The ACA presented its report on the centralized school-leaving examination
Concurrently with many Austrian schools closing for the summer break today, the Austrian Court of Audit (ACA) published its report on the "Centralized School-Leaving Examination“ (in German). The audit was carried out prior to the COVID-19 pandemic. The audited period spanned the school years 2014/15 through 2017/18 or the calendar years 2014 through 2018. The auditors revealed strong fluctuations in the results regarding the subject of mathematics – in particular at the academic secondary schools, but also at the higher technical and vocational schools. The Federal Ministry of Education, Science and Research had not conducted any analysis to identify the factors behind the fluctuations. The opinions thereon differed within the ministry: the units responsible for mathematics and applied mathematics believed that the level of difficulty remained consistent throughout all examinations at the higher technical and vocational schools. The ministry’s website, however, stated that such fluctuations were partly due to deficits in the formulation of the examination questions. The ACA therefore recommends to the ministry to analyse the reasons for the fluctuations in the results and, if need be, to adopt corresponding measures.
The ACA’s test result does not rule out different levels of difficulty
A major point of criticism in the report: the data on the results of the centralized school-leaving examination, which was available at the ministry and, even more, incomplete – showed, in particular as regards mathematics, marked fluctuations in the audited period. From 2015 to 2018, for example, the failure rates at the academic secondary schools showed, prior to the retake examinations, fluctuations of between 10.5 per cent and 23.2 per cent. A similar picture was observed for applied mathematics at the higher technical and vocational schools, with fluctuations between 9.1 per cent and 19.7 per cent in the period of 2016 and 2018. The ACA performed a statistical test itself and found that different levels of difficulty could be the cause for such fluctuations. It recommends to the ministry an analysis of the factors behind the fluctuations in the results. If different levels of difficulty are ascertained, measures should be taken to prevent such fluctuations in the spirit of fairness and comparability.
Mathematics as a stumbling block: female candidates performed more poorly than male candidates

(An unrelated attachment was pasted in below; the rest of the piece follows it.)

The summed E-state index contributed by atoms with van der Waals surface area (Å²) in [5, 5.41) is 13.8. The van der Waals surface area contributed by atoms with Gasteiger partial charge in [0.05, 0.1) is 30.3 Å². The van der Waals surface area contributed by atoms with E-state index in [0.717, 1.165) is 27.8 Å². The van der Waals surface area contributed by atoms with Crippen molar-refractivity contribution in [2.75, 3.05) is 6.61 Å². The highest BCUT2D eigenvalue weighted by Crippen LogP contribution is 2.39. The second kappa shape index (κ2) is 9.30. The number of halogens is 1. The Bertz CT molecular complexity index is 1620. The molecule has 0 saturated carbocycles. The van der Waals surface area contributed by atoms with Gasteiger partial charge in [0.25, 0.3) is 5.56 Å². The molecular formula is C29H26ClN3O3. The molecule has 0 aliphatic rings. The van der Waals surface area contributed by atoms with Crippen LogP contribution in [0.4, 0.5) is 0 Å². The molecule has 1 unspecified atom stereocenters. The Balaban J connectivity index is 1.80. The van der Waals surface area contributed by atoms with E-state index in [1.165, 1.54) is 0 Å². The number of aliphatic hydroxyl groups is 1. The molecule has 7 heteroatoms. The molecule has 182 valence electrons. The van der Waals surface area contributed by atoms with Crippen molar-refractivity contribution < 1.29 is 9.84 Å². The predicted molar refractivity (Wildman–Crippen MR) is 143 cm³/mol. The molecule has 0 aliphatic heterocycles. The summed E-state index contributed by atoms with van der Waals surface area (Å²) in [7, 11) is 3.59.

The ACA’s audit also revealed that male candidates in mathematics (academic secondary schools) and applied mathematics (higher technical and vocational schools) performed considerably better than female candidates: in 2018, the difference between female and male candidates was at 7.5 percentage points at academic secondary schools; at higher technical and vocational schools it was as high as at 12 percentage points. An examination of the factors underlying the gender gap regarding the results of the centralized school-leaving examination in mathematics had not been conducted by the ministry by the end of the audit. The ACA’s recommendation is therefore as follows: to carry out a comprehensive examination of the gender gap in mathematics in order to be able to take appropriate countermeasures.
Too strict assessment criteria: 51 per cent should suffice to receive the grade “sufficient” (4)
The ACA considers the correction and assessment of the examinations as a shortcoming. In its view, for example, the points scheme underlying the assessments is problematic. At the academic secondary schools, the candidates had to reach 16 of 28 possible points to receive a “sufficient” (4) in mathematics (key competences), i.e. 57 per cent; with regard to living foreign languages the candidates had to reach 60 of 100 points. In this regard, the ACA points to a decision of the Federal Administrative Court concerning a school test, according to which 51 per cent would suffice to receive a positive grade.
In 2018 the ACA reviewed selected mathematics examinations at two academic secondary schools and two higher technical and vocational schools in Upper Austria and Carinthia respectively, which had been graded with just about “sufficient”. In this regard, it criticises the lack of justified assessment proposals. According to the ACA’s view, the grade should be substantiated. Furthermore, the assessments at the examined schools lacked consistency. The ACA recommends to the ministry that the assessors of the examinations prepare assessment proposals whose justification is in accordance with the legal provisions.
The storage of the examination books varies
During their on-site inspections of selected schools in Upper Austria and Carinthia, the ACA’s auditors found that the storage of the examination books posed a security risk as the access by unauthorised persons could not be prevented. Furthermore, the storage rooms for the books varied from a simple wooden cupboard to locked rooms and safes.
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Report: Centralized School-Leaving Examination (in German)
From November 2018 to February 2019, the ACA audited the introduction of the standardized, competence-oriented school-leaving examination by the Federal Ministry of Education, Science and Research as exemplified in the provinces of Carinthia and Upper Austria.